was anxious to meet the question in the calm spirit which had marked the speech of the hon. Member for Stockport and that of the hon. Member his Seconder, and expressed his intention of not opposing the appointment of the Committee of which the hon. Member for Stockport had spoken. When the hon. Member for Durham had been a little longer in the House, before he reached the age of several Members on his own side, he hoped he would learn that to make a bullying speech was not the way to deal with the gentry of England. He would learn that, whatever might be the varying opinions as to free trade on one side and the other, or however anxious Government might be to steer a middle course between the two, yet that the best men on both sides would deeply deplore a system which would bring to questions of the nicest, calculation and difficult political economy, angry feelings and excited passions. If the hon. Member imagined that he could set the tenantry of England against their landlords, by such vituperation and abuse, he could tell him distinctly that he never was more mistaken, and he would be miserably disappointed. It was strange that in the seventh year of his agitation, the hon. Member—though he had so completely failed out of doors—should not yet have discovered the propriety of a different course. As to the hon. Member's astonishment at the Conservative Members not having brought forward recently the subject of agricultural distress, perhaps the hon. Member would leave them to manage their own matters; and they, seeing how grossly he had mismanaged his own, would not be anxious to adopt his advice. To what had fallen from the right hon. Baronet on a former occasion, he had listened with great anxiety, hoping to have heard some expressions in reference to agricultural distress, and he did not disguise the disappointment he had felt at the right hon. Baronet's silence on that subject. But, of course, feeling a general confidence in the Administration, and not having acquired very extensive experience in that House, it was not for him to leap up and give utterance on every occasion to his feelings of disappointment at the course they might pursue. He desired therefore to have it understood that Members on the Ministerial side must not be considered as insensible to agricultural distress (which, he was happy to say, did not exist to a great extent in his own county), because they did not on every occasion express their disappointment at the silence of the Ministry upon the subject. The hon. Members opposite had formerly predicted that so long as protection continued, manufacturing distress would prevail; whereas it had turned out that this distress was removed, though the protection was retained to agriculture. Doubtless, no system of protection could in the complicated relations of this country preclude the recurrence of distress. Predictions and panaceas he would alike relinquish to the league. For himself, he had never disguised his conviction, that the different classes of the community were at too great a distance from each other, and that not merely agriculturists or manufacturers, but that the richer orders altogether were not fulfilling all their duty to the poor. He was certain that among the labouring population of the country there was much that tended to pauperism — much that tempted to crime. But he maintained that the landed proprietors of England had always proved themselves the friends of the poor, which the poor well knew; and the hon. Member who had been for nearly seven years trying to persuade them of the contrary, might just as well have been at Botany Bay all the time.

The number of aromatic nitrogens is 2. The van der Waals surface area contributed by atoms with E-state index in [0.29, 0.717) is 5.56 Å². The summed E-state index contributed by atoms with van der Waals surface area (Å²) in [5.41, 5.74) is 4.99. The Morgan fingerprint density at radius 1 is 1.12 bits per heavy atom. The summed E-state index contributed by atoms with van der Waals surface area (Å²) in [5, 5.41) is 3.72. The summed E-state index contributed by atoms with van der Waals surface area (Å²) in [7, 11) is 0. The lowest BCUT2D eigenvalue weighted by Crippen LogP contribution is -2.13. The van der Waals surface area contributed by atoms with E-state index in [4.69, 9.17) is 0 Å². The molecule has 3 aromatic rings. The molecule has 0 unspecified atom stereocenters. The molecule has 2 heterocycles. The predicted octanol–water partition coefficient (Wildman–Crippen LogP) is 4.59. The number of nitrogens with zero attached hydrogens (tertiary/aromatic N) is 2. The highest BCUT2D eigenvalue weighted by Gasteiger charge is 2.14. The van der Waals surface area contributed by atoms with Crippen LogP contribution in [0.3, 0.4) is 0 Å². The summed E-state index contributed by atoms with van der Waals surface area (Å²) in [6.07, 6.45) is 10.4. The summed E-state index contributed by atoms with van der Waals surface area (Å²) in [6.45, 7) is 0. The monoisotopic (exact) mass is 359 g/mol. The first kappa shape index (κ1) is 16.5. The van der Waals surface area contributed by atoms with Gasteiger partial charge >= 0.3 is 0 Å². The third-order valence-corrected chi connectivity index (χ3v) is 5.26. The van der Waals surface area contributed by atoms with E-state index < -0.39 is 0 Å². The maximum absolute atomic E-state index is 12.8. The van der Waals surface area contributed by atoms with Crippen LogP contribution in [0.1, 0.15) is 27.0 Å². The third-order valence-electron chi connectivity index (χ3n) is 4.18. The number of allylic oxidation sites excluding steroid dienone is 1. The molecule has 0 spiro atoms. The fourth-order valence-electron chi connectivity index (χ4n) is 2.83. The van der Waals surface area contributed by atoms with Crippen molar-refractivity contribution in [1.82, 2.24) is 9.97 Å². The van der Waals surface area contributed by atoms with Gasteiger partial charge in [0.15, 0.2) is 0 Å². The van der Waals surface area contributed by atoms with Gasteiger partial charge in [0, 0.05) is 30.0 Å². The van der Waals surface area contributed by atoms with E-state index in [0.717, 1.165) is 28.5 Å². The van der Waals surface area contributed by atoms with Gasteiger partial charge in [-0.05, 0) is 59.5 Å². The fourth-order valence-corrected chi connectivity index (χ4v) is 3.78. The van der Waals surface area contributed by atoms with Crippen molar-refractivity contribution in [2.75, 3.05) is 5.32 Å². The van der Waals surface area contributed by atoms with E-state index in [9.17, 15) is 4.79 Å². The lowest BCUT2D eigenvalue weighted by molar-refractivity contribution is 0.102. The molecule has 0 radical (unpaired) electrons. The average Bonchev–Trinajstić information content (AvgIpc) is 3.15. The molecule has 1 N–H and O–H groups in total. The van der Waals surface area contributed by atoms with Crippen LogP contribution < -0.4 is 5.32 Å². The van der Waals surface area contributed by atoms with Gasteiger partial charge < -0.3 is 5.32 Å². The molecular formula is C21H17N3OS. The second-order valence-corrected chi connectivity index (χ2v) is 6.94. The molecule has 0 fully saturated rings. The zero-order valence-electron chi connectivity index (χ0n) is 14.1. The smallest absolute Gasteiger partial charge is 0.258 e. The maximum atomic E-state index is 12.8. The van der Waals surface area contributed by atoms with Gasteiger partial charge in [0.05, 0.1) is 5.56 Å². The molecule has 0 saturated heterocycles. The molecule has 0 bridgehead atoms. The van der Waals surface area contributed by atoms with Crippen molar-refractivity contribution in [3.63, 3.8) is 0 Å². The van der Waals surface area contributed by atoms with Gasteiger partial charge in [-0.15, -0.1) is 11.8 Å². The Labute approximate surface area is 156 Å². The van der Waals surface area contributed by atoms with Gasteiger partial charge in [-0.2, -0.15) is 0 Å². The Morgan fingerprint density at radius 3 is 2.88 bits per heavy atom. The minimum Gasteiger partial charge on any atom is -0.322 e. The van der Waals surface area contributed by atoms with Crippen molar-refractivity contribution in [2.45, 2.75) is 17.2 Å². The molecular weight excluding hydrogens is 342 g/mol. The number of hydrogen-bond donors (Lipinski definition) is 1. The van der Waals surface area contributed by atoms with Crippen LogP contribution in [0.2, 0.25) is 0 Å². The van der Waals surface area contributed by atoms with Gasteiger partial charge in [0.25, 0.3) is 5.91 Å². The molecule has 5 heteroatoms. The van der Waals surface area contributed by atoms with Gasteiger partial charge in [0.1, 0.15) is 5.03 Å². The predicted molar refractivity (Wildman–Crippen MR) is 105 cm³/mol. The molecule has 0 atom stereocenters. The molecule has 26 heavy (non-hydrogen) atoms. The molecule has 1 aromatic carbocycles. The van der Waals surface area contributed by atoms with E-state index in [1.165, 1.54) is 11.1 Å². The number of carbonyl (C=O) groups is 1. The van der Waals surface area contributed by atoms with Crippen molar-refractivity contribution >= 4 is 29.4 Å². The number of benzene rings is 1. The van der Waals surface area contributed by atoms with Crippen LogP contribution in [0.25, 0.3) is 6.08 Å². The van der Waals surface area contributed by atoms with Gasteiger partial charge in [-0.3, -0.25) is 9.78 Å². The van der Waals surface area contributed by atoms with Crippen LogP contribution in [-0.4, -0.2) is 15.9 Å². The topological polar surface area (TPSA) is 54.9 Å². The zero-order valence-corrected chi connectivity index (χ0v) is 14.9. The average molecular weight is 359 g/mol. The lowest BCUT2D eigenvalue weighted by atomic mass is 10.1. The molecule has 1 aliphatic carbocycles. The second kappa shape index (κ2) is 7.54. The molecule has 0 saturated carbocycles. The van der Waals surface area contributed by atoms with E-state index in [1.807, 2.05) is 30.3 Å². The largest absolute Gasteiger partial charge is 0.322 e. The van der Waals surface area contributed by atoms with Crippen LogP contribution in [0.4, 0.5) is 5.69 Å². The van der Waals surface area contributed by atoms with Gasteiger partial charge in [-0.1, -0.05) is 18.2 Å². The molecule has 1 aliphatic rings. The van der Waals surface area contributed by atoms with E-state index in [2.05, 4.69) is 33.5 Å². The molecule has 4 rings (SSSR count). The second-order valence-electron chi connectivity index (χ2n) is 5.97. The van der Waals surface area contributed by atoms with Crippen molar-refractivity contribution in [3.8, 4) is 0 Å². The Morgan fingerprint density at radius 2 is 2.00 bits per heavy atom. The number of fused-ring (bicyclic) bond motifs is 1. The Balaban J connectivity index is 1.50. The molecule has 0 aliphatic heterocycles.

Mr. Villiers